Pool coping is the capstone for the beam, or the top of the pool wall, and is used to finish the pools edge and bring it up flush with the pool deck. Pre-cast concrete coping with a bull-nose front edge has been the standard for many years. Modern designs are making use of bull-nose brick coping in many colors and textures. Flagstone is also a popular choice, without a safety grip edge.
The pool without coping has been accomplished with the cantilever deck. Inspired by Frank Lloyd Wright's designs, the cantilever pool deck extends over the edge of the pool, and is free-floating. Cantilever decks do not require caulking of an expansion joint, because there is none. The pool deck floats over the pool, rather than being next to, or side by side, as is normally done.
Vinyl liner pools have their coping attached to the wall, usually C-shaped, such that the pool deck is poured into the coping, but installing stone coping or a cantilever pool deck is also possible on a vinyl pool. Replacing vinyl liner pool coping is a difficult job when it’s attached to the pool wall and the deck is poured right up to it.
Loose coping stones?
First question to be asked is "have you caulked your expansion joint?" Freezing water in the joint will put pressure on the coping, breaking the mortar that attaches it to the beam. Second question will be "Is the expansion joint true, or does the pool deck touch the coping?" When they cannot expand independently without hitting each other, it pushes on the coping (and the beam) every time the deck or the pool expands in warm temperatures. If the stone is just barely moving, there’s little concern, but a loose stone should be repaired.
Crumbling mortar joints between coping stones?
If there is only a small check crack, it's probably not a problem. Cracking large enough to allow water to seep in will create havoc. We also want to note the possible reasons for this mortar joint to be crumbling. It could be just chemical breakdown or a bad mix, or there could be a directional force applying pressure to the area. Chip out loose material, clean well and fill with a sanded grout of a similar color. Mixing with a bonding additive liquid is a good idea.
Material above tile missing?
Looking at the coping from the pool side, there is usually a strip of pool plaster above the tile, and below the coping, or a grout joint in between the two. This is often thinly applied and can fall out with movement or ice issues. Use a pool plaster mix, or waterproof tile grout to repair the area, after chipping and cleaning. After mixing, push the material in with a putty knife, roughly smoothing. After 20-30 minutes, you can clean it up with a wet sponge or rag. Let it dry overnight and clean again the next day, to wipe the haze off the tiles. Use a bonding additive for best results.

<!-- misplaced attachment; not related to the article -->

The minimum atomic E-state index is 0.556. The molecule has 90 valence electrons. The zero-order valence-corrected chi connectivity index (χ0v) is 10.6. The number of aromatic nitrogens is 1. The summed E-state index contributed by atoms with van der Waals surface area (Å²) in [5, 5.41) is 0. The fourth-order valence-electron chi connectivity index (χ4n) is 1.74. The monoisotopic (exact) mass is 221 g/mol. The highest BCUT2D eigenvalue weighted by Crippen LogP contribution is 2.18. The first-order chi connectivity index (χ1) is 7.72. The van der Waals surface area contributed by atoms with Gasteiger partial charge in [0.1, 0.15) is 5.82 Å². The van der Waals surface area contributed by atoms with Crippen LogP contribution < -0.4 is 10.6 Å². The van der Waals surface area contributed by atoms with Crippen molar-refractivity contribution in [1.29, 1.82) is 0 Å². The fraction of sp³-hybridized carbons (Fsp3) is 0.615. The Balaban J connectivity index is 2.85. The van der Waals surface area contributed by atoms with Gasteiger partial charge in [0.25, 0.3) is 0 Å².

Resetting loose coping stones?
If the coping stone has become loose, to the point where it wobbles when you stand on it, it could become a safety issue. To reset coping stones, use a chisel and hammer to pull up the stone, and chip off any mortar from the sides and bottom. Then chip out and score the mortar bed that sits on top of the beam. Clean it well and moisten with water. Mix up a thin set mortar (unless you removed all of the previous mortar bed, then use medium based mortar), and spread it over the surface. Press the stone into place, and use a large rubber mallet to set the stone in place. Once dry, mix up a sanded grout made for outdoors to place in the joints on each side of the coping stone.
Typical costs for removal and replacement of pre-cast pool coping average $25 per linear foot. Prices rise for bull-nose brick, and more for flagstone coping. To replace all of the pool coping is quite a job, and not DIY friendly. Professional pool masons use air powered chisels and small jackhammers and diamond blade grinders to carefully pull up all of the loose stones. When all the stone is removed, the mud bed of the previous mortar is mostly removed, to allow for a new bed of mortar to be laid, without raising the level of the coping stones in relation to the pool deck.
When replacing or resetting a few coping stones, bear in mind that new coping stones will be a slightly different hue than the old stones next to it. When replacing coping stones, the old stones are usually destroyed during removal. It is difficult to re-use coping stones because many break when coming up or when cleaning the undersides. For this reason, many people with several, but not all bad stones, will replace all anyway, especially if they're changing styles or colors.
Cleaning Pool Coping Stones
Coping stones will get dirty, especially the white precast stones. To clean coping stones, you can use a pressure washer. You can also pour a weak acid solution over the stones, or a weak bleach solution (but not both together!), over the coping stones for stain removal. Always add chemical to water, not water to chemical. Carefully pour 1 part acid (or bleach) into a flower watering can or bucket. Wet the surface first, and then carefully pour the mixture slowly and accurately. Run over it with an acid brush or stiff push broom. Rinse completely within 30-60 seconds of pouring the solution.
Painting Pool Coping Stones
You can paint pool coping stones, but keep in mind that the paint will eventually fade, or possibly blister and peel, and may need to be reapplied every few years. Pool deck coatings are more durable when used on pools in dry, arid regions, than in humid, wooded areas or northern pools that winterize. Cleaning with acid, essentially acid washing the stones is usually a better way to refurbish coping stones. However, if you want to paint the stones, you can with pool deck and patio paints, even painting the deck the same color.